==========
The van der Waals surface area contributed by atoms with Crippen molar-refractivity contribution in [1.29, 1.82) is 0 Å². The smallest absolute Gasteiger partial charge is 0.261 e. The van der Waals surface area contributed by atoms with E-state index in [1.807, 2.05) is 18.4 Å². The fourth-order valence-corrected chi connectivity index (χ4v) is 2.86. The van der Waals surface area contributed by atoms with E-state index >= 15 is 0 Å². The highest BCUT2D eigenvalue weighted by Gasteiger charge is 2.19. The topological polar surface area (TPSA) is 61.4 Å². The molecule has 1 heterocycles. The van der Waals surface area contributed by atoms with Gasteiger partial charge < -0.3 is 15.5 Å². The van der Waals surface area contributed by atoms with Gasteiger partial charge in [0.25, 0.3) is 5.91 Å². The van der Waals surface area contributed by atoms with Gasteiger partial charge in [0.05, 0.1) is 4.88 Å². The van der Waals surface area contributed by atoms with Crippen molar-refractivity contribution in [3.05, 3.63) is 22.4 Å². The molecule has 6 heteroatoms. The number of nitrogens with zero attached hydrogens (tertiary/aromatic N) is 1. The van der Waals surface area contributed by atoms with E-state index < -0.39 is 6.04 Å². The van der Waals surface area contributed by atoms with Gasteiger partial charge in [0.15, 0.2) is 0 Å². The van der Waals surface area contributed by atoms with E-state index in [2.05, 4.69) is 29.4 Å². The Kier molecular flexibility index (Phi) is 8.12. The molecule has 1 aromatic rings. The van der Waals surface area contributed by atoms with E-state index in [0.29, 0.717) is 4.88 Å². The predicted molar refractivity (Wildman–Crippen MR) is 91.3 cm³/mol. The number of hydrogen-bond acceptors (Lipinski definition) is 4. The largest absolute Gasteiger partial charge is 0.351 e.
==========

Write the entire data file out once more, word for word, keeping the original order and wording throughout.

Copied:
The van der Waals surface area contributed by atoms with Crippen molar-refractivity contribution in [1.29, 1.82) is 0 Å². The smallest absolute Gasteiger partial charge is 0.261 e. The van der Waals surface area contributed by atoms with E-state index in [1.807, 2.05) is 18.4 Å². The fourth-order valence-corrected chi connectivity index (χ4v) is 2.86. The van der Waals surface area contributed by atoms with E-state index >= 15 is 0 Å². The highest BCUT2D eigenvalue weighted by Gasteiger charge is 2.19. The topological polar surface area (TPSA) is 61.4 Å². The molecule has 1 heterocycles. The van der Waals surface area contributed by atoms with Gasteiger partial charge < -0.3 is 15.5 Å². The van der Waals surface area contributed by atoms with Gasteiger partial charge in [0.25, 0.3) is 5.91 Å². The van der Waals surface area contributed by atoms with Gasteiger partial charge in [0.05, 0.1) is 4.88 Å². The van der Waals surface area contributed by atoms with Crippen molar-refractivity contribution in [3.05, 3.63) is 22.4 Å². The molecule has 6 heteroatoms. The number of nitrogens with zero attached hydrogens (tertiary/aromatic N) is 1. The van der Waals surface area contributed by atoms with E-state index < -0.39 is 6.04 Å². The van der Waals surface area contributed by atoms with Gasteiger partial charge in [0.15, 0.2) is 0 Å². The van der Waals surface area contributed by atoms with E-state index in [2.05, 4.69) is 29.4 Å². The Kier molecular flexibility index (Phi) is 8.12. The molecule has 1 aromatic rings. The van der Waals surface area contributed by atoms with E-state index in [0.29, 0.717) is 4.88 Å². The predicted molar refractivity (Wildman–Crippen MR) is 91.3 cm³/mol. The number of hydrogen-bond acceptors (Lipinski definition) is 4. The largest absolute Gasteiger partial charge is 0.351 e.